Steven J. McAuliffe, United States District Judge
Michael Gans brings this action to collect three loans his father (Harold) allegedly made in the 1980’s and 1990’s to Michael’s uncle (Harold’s brother, Ralph), both of whom are now deceased. Michael claims he is owed nearly $2 million, including more than $1.7 million in interest. The defendant, Amy Gant, is Michael’s aunt (Ralph’s widow). Amy moves to dismiss the complaint on several grounds. Michael objects.
For the reasons discussed, Michael’s complaint is dismissed for lack of subject matter jurisdiction. And, because each of the three claims Michael seeks to pursue is plainly time-barred, affording him leave to amend the complaint to allege factual predicates sufficient to establish federal jurisdiction (here, diversity of citizenship) would be futile. Because the futility issue is, for all practical purposes, dispositive of the claims, the court’s limitations analysis is set out in more detail than would otherwise be required. The limitations discussion is not to support a limitations ruling (over which the court presently has no jurisdiction), but to describe the bases upon which the court concludes that an amendment would be futile.
Standard of Review
When ruling on a motion to dismiss under Fed.R.Civ.P. 12(b)(6), the court must “accept as true all well-pleaded facts set out in the complaint and indulge all reasonable inferences in favor of the pleader.” SEC v. Tambone, 597 F.3d 436, 441 (1st Cir. 2010). Although the complaint need only contain “a short and plain statement of the claim showing that the pleader is entitled to relief, ” Fed.R.Civ.P. 8(a)(2), it must allege each of the essential elements of a viable cause of action and “contain sufficient factual matter, accepted as true, to state a claim to relief that is plausible on its face.” Ashcroft v. Iqbal, 556 U.S. 662, 678 (2009) (citation and internal punctuation omitted).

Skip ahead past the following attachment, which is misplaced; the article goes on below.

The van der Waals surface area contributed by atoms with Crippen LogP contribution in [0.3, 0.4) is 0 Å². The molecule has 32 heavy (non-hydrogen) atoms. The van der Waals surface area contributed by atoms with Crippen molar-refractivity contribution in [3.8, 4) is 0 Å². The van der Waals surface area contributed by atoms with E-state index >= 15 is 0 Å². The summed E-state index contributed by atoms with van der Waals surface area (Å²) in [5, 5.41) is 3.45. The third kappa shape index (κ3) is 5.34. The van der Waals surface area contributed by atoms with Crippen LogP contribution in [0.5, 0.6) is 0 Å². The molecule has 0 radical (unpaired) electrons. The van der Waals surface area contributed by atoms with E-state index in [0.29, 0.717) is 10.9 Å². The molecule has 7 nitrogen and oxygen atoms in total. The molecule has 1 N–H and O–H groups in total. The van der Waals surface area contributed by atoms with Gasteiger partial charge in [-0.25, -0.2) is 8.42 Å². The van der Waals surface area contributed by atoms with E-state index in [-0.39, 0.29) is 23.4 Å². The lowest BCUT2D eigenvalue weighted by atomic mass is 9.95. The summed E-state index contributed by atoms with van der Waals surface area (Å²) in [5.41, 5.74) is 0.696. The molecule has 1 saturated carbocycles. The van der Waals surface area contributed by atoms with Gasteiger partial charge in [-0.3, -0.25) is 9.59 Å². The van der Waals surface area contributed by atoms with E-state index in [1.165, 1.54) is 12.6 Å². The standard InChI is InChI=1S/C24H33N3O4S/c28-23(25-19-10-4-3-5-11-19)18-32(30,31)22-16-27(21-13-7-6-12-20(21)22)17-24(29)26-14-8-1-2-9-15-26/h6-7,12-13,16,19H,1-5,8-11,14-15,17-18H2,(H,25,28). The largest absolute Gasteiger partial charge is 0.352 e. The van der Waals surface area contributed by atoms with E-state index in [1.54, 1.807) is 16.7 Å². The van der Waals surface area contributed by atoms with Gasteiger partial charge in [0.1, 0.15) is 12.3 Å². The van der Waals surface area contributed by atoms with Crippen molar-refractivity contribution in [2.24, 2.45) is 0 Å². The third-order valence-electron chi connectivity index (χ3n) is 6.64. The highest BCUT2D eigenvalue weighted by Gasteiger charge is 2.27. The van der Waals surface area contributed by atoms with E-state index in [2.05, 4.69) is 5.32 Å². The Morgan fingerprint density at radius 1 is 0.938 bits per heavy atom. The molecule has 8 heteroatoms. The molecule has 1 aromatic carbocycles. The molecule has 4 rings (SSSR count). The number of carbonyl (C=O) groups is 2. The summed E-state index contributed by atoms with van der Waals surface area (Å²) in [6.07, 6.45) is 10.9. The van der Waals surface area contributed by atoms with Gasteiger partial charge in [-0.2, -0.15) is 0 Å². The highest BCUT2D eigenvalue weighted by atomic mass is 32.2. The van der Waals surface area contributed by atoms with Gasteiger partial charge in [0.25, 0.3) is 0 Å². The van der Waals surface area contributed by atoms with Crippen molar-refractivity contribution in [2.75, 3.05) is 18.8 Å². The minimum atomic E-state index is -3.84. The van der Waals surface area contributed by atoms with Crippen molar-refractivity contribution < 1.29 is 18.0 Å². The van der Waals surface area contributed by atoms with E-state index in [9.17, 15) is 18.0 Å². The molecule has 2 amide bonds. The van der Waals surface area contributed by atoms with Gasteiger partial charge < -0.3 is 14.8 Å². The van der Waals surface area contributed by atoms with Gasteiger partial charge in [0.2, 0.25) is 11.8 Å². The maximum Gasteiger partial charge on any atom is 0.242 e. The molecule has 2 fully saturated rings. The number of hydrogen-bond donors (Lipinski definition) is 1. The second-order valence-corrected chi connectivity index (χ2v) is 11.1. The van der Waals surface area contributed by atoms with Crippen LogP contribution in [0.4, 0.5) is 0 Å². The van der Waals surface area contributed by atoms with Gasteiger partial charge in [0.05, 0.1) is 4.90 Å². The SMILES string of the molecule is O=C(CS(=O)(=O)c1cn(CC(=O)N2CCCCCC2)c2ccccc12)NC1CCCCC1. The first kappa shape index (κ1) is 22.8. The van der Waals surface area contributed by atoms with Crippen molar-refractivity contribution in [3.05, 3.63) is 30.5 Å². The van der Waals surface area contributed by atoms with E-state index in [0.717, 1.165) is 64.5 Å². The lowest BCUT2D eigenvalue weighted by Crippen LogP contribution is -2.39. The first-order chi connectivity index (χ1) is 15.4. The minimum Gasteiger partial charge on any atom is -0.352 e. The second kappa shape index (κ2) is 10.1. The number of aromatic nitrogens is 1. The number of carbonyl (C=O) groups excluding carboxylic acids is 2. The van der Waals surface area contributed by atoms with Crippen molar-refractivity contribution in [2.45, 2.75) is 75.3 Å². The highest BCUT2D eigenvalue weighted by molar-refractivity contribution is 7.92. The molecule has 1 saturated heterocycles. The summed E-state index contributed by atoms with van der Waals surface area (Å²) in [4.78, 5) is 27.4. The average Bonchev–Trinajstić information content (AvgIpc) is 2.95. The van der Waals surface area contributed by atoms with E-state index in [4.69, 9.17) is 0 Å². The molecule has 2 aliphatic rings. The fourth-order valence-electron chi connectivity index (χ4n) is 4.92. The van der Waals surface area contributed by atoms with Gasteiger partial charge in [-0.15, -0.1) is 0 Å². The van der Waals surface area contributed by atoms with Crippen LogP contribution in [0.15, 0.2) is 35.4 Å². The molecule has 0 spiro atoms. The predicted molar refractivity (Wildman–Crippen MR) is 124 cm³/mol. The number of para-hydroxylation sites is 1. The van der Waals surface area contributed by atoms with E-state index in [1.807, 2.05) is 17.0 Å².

The court may dismiss a complaint “when the pleader’s allegations ‘leave no doubt that an asserted claim is time-barred.’” Gorelik v. Costin, 605 F.3d 118, 121 (1st Cir. 2010) (quoting LaChapelle v. Berkshire Life Ins. Co., 142 F.3d 507, 509 (1st Cir. 1998)). See also Santana-Castro v. Toledo-Davila, 579 F.3d 109, 113-14 (1st Cir. 2009) (“Affirmative defenses, such as the statute of limitations, may be raised in a motion to dismiss under Federal Rule of Civil Procedure 12(b)(6), provided that the facts establishing the defense are clear on the face of the plaintiff’s pleadings. Where the dates included in the complaint show that the limitations period has been exceeded and the complaint fails to sketch a factual predicate that would warrant the application of either a different statute of limitations period or equitable estoppel, dismissal is appropriate.”) (citations and internal punctuation omitted).
According to the complaint, between 1981 and 1995, Harold Gans extended three loans to his brother, Ralph Gant. They are fairly described as follows:
1. The 1981 Loan. Evidenced by a letter, dated November 20, 1981, from Ralph to Harold (document no. 21-2), promising to repay principal of $100, 000, plus interest from Ralph’s “current credit account with [Harold] of about $26, 000”; repayment to be made in two installments: $50, 000 on December 1, 1982, and the balance on December 31, 1983.
That letter bears a notation, allegedly signed by Ralph on August 28, 1984, stating that the “Loan has been extended and is subject to call on 30 days written notice.”
2. The 1993 Loan. Oral loan agreement; principal amount of $10, 000; no specific terms of repayment specified; the complaint alleges that “an agreement to repay the funds with interest was implied by the parties’ relationship.” Complaint at para. 14.
3. The 1995 Loan. Evidenced by a written agreement, signed by Harold, Ralph, and Ralph’s wife (Amy) in June of 1995 (document no. 21-3); principal loan amount of $50, 900; interest rate specified as “the interest rate applicable to the mortgage of the Property” owned by Ralph and Amy in Shelter Island, New York; payable upon the sale of the Shelter Island property.
As security for the 1995 Loan, Ralph and Amy purportedly transferred their ownership interest in the Shelter Island property to Harold, subject to an existing first mortgage.
In addition, Ralph pledged to “make strenuous efforts to achieve a sale of the Property at the earliest possible date.” The 1995 Loan at 1. The agreement provided that the proceeds from the sale of ...